High blood pressure is a common condition that affects more than 25 per cent of all adults in the UK.
The condition, which is also known as hypertension, puts extra stress on blood vessels and vital organs.
You could lower your risk of high blood pressure by eating a healthy, balanced diet, and by doing regular exercise.
But you should avoid doing weight lifting, as it could be making your hypertension symptoms worse.
Some types of exercise aren’t as helpful for high blood pressure patients, warned charity Blood Pressure UK.
Weight lifting raises blood pressure very quickly, as it’s a very intense exercise over a short period of time.
Rapid rises in blood pressure puts extra strain on the heart and blood vessels, it warned.
“Different kinds of exercise and activity have different effects on your body,” said the charity.
“If you have high blood pressure, you should try to focus on activities that will help your heart and blood vessels.
“Other forms of activity are less helpful. For example, you should not do any exercise that is very intensive for short periods of time, such as sprinting or weightlifting.
“These kinds of activities will quickly raise your blood pressure, and put unwanted strain on your heart and blood vessels.”
Some activities, including scuba diving and skydiving, can be dangerous if you have uncontrolled high blood pressure.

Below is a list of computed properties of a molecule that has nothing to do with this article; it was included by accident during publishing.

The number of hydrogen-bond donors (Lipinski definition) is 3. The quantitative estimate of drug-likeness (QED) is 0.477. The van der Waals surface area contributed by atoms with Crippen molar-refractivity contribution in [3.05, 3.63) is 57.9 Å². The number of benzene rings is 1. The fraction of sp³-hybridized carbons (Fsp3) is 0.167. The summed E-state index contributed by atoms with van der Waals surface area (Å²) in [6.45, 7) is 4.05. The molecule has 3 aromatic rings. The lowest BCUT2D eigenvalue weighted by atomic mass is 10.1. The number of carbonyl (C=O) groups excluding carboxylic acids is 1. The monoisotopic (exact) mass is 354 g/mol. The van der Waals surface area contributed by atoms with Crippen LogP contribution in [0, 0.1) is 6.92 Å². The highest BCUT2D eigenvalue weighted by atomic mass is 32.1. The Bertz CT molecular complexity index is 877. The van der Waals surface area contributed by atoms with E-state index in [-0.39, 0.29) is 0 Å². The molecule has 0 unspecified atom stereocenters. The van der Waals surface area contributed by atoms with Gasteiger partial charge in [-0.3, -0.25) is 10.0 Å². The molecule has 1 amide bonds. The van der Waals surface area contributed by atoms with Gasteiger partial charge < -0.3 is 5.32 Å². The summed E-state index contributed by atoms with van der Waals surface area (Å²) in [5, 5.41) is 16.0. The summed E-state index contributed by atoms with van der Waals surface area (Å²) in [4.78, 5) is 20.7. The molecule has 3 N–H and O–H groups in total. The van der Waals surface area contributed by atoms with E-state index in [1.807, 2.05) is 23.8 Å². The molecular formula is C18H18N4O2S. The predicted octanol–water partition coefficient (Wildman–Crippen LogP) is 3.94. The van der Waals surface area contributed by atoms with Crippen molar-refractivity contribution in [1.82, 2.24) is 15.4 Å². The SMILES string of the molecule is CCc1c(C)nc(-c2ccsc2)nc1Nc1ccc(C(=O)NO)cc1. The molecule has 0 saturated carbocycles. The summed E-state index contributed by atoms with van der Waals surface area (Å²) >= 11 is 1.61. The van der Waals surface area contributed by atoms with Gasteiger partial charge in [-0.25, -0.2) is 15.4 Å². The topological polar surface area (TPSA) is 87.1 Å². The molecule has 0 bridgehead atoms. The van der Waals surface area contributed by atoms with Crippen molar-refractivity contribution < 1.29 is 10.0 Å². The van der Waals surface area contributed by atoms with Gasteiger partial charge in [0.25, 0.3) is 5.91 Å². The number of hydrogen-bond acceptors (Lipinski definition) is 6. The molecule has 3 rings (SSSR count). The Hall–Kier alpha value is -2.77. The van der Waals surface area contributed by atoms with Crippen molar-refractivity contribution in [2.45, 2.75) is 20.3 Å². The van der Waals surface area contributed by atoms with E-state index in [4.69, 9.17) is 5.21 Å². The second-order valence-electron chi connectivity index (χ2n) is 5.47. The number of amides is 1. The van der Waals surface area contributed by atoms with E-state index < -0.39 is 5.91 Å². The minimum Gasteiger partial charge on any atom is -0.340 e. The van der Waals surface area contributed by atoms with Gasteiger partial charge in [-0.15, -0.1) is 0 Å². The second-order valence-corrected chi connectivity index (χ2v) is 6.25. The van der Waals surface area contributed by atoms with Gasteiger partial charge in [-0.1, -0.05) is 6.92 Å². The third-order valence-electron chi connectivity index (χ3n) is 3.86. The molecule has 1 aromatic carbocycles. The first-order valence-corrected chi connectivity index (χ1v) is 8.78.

You’ll need a medical certificate from your doctor to start a new exercise regime that includes these sports.
The best exercises for hypertension patients are those that are repetitive and rhythmic.
These activities use the large muscle groups of the body.
Walking, jogging, dancing and swimming are all types of aerobic activity.
Regular exercise helps to lower the risk of high blood pressure, said the NHS.
Everyone should aim for at least 150 minutes of moderate-intensity activity every week.
It’s not always possible to know if you have high blood pressure, as symptoms only show if you have extremely high blood pressure.
Common hypertension symptoms include severe headaches, chest pain and finding blood in your urine.
Speak to a doctor or pharmacist to have your blood pressure checked.